When you are dealing with multiple writers on a blog, it might be a bit easier to reject blog posts others have written if you don’t feel they cut the mustard. But what about your own?
I don’t reject blog posts all that often here at Patrick’s Place because I’m the one who writes everything.
Under normal conditions, I don’t start writing a post until I’ve let the idea saute a bit in the back of my mind; most of the time, when I actually start a post, I have a good idea of where I’m going with it.
Some people insist on writing a post only after writing an outline. That’s not how I write posts. I’m not saying there’s anything wrong with outlines, but professional journalists are generally trained to write without outlines because, unfortunately, we rarely have the time to do an outline in advance because the deadline is always looming over our heads.
There’s an old piece of advice writers have heard for a long time: there comes a point at which you have to “kill your darlings.” It means that sometimes, it’s that piece of writing that you’re most proud of — your “darling” — that’s bringing down the whole piece. It’s flawed, but your pride might keep you from seeing those flaws.
For bloggers, that same kind of pride might stop them from clicking the “Move to Trash” button and reject blog posts they’ve written but that are, at best, sub-par.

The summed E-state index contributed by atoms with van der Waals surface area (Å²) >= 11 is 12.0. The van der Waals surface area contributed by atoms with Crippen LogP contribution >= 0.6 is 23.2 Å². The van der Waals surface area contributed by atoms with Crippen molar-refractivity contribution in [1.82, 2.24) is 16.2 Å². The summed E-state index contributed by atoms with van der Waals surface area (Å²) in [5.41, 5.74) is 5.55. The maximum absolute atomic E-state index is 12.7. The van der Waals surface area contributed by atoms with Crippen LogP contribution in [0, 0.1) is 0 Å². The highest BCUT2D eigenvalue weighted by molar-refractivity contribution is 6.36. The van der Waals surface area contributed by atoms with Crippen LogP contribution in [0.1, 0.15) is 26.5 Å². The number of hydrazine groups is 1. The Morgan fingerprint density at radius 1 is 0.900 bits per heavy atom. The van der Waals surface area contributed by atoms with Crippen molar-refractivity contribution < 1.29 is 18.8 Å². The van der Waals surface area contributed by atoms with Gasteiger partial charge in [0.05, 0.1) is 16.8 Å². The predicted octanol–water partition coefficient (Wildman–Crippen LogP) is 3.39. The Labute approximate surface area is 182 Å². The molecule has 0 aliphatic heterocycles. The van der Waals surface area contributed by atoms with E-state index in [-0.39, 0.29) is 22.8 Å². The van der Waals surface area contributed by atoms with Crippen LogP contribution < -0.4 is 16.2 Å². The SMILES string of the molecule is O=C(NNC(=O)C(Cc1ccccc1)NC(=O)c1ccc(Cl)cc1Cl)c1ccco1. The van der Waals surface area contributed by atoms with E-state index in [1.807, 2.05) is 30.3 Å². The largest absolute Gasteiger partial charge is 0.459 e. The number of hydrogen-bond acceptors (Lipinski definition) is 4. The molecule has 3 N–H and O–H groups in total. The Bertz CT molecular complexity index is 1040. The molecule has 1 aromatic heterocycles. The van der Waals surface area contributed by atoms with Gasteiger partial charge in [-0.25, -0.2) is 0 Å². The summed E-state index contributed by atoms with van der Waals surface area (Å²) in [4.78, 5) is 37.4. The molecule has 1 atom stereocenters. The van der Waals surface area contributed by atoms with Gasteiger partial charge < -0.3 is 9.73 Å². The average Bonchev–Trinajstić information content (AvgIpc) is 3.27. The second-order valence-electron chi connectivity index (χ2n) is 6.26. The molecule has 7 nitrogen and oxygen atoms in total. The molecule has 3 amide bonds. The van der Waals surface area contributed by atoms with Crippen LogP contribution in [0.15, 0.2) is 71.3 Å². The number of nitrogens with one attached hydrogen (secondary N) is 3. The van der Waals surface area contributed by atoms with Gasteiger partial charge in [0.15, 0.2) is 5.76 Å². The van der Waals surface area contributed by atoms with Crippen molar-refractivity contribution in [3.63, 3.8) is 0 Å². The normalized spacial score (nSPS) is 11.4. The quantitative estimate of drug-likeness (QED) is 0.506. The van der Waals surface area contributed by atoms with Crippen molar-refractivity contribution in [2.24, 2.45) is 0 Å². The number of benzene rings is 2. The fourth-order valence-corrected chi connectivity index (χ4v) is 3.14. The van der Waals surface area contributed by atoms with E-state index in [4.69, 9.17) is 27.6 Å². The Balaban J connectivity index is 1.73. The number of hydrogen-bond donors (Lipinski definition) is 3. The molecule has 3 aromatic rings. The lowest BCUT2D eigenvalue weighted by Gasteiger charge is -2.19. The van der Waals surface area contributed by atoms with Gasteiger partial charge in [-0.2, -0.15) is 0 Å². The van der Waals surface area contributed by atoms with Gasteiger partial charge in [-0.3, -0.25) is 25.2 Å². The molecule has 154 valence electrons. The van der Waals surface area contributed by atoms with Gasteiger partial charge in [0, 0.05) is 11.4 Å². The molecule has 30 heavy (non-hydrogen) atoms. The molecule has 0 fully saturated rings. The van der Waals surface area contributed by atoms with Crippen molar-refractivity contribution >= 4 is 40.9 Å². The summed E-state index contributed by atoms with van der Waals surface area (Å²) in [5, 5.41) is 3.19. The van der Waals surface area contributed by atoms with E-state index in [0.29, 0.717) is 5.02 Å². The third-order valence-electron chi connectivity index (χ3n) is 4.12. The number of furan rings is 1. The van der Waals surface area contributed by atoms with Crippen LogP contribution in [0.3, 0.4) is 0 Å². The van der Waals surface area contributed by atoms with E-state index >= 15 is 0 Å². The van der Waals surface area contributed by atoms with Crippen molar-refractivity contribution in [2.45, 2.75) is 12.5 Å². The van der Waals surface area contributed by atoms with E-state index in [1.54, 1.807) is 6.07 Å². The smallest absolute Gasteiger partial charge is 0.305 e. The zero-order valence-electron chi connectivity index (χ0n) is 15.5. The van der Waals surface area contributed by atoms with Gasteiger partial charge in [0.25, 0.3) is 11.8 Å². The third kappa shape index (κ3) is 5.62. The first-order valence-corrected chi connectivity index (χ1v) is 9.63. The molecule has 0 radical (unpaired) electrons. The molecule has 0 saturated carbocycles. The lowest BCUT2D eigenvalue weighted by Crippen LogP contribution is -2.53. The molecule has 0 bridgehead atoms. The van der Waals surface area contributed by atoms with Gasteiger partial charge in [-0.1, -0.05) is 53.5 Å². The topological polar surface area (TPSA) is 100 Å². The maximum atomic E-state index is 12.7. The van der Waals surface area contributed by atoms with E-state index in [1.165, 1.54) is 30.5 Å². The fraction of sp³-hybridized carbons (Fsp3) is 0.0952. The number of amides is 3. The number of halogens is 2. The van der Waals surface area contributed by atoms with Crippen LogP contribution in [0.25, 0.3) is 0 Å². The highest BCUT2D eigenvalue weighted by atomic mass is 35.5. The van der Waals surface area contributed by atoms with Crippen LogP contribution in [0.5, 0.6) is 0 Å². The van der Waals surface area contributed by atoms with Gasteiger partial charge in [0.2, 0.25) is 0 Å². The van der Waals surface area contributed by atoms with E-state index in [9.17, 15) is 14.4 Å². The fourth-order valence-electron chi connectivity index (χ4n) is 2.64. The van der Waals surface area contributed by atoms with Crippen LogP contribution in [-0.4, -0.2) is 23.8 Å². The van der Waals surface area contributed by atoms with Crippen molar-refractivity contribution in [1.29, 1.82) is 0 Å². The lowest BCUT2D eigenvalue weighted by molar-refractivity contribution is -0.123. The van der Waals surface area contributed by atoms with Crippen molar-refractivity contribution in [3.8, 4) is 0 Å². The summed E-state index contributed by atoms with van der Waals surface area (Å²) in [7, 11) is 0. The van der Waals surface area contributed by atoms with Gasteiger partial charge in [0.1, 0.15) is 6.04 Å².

One day last week, I had a post that was scheduled to run. I’d looked at it a few times after I’d written it. I’d made edits. And re-edits.
It still wasn’t working for me. By the time I boiled it down to the main point I wanted to make, it wasn’t enough to bother with. Maybe others would have read it and not been so harsh. But it felt sub-par to me.
So, a couple of days before it was supposed to run, I clicked “Move to Trash.” I rejected that post.
Here’s something that will make it easier to reject blog posts that miss the mark.
You have to be able to plan ahead when you blog.
I always believe in having a Plan B, no matter what I’m doing, because there are going to be times when Plan A simply won’t work!
For me, part of that Plan B is an editorial calendar. I’ve written about editorial calendars before and I think a lot of bloggers are missing out by not using them. An editorial calendar helps you plan ahead. The more you plan ahead the more you can write ahead and schedule posts out in advance.
And the more you’ve written ahead, the easier it is to “kill that darling” because you can always move a post scheduled for later into the newly-vacated slot.
Using an editorial calendar to write ahead of schedule gives you the opportunity to preview a scheduled blog post more often, make necessary changes, and even take time away from it and then return with fresh eyes to see if you really stated what you meant to say.
If you’re not using an editorial calendar, I hope you’ll reconsider!
Patrick is a Christian with more than 26 years experience in professional writing, producing and marketing. His professional background also includes social media, reporting for broadcast television and the web, directing, videography and photography. He enjoys getting to know people over coffee and spending time with his dog.